Only a minimal tensioning force is needed to erect the top which permits use of lightweight material, simple seam construction, insertion of a large vent covered with insect proof mesh in the apex and lightweight support devices. Such tensioning force is applied to the apical aspect of the top either by an upright pole from within or by suspension from an overhead anchor. No tensioning force is exerted on the floor membrane which is attached to the lower edge of the tensioned wall membrane in free suspension. Such a floor can be constructed as a basin without attachments or seams at the junction of the floor with its sidewall extension.
Accordingly, it is an object of the invention to provide an upright substantially rigid support which bears' on a membrane at more than two points at opposite ends of its width. Said support to transfer force from a connecting link under tension and anchored at a distance from the membrane. Said force to produce surface tension in the upright membrane making it substantially rigid.
It is another object to utilize a means to join the upright support and the membrane to permit the tension ing force to be distributed over the breadth of the membrane.
It is another object to join the upright membrane and support in such a way that the membrane may be positioned at a variable distance from the ground.
It is another object of the invention to permit the construction of the sidewall membrane, including all wall structures, from a single and continuous membrane sheet.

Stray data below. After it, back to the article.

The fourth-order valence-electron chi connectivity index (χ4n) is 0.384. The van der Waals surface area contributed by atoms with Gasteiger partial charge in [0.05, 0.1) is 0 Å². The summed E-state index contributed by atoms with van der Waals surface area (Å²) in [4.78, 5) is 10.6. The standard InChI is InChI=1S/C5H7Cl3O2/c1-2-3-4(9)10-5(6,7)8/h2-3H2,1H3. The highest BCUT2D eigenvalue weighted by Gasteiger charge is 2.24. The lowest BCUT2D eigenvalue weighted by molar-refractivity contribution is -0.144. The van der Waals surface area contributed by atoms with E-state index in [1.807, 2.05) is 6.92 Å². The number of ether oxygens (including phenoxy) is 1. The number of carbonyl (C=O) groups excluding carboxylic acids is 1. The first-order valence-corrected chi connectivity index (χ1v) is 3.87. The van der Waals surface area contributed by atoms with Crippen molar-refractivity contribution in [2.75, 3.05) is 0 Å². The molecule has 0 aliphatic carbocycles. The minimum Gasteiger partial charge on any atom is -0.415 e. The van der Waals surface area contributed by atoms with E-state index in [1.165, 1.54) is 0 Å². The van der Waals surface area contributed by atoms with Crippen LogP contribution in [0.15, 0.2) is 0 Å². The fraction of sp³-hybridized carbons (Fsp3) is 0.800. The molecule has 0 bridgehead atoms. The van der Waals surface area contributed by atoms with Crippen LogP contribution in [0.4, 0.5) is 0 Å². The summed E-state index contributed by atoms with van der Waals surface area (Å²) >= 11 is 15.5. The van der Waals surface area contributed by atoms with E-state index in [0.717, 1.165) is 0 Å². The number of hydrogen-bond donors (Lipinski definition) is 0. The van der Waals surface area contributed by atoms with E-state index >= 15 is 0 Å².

It is another object to permit the construction of a floor with sidewalls in free suspension from the upright walls without seams or attachments at the junction of the floor and sidewalls.
It is another object to permit the construction of a top attached to the upright walls and tensioned by a force acting at its apex.
It is another object to construct a waterproof fly for the entire tent containing a vent in its apex opening to all sides.
It is another object of the invention to permit erection of the tent in a variety of ways utilizing simple and inexpensive support devices.
It is another object to use a novel means as the preferred way for forming and joining the connecting link from the anchor to the upright wall support.
It is another object to use a unique and simple means to construct a vent in the apex of the top.
It is a further object to provide a wall membrane support means which may be of variable shape and height and tensioned at a variable angle to the ground.
It is a further object of the invention to be applicable as a module multiples of which may be used for tent construction of various sizes. 1
It is another object that the tent shape may be varied in many ways utilizing this erection means.
It is a further object to use a minimum of anchoring devices.
It is a further object to eliminate any tension from the floor and to limit the tension on the top to that necessary to support the dead weight of the fabric.
It is another object to construct a removably fly to cover the vent in the apex of the top.
It is another object for the vent in the apex to function as a skylight with the fly removed.
It is another object to eliminate any attachment devices to the floor.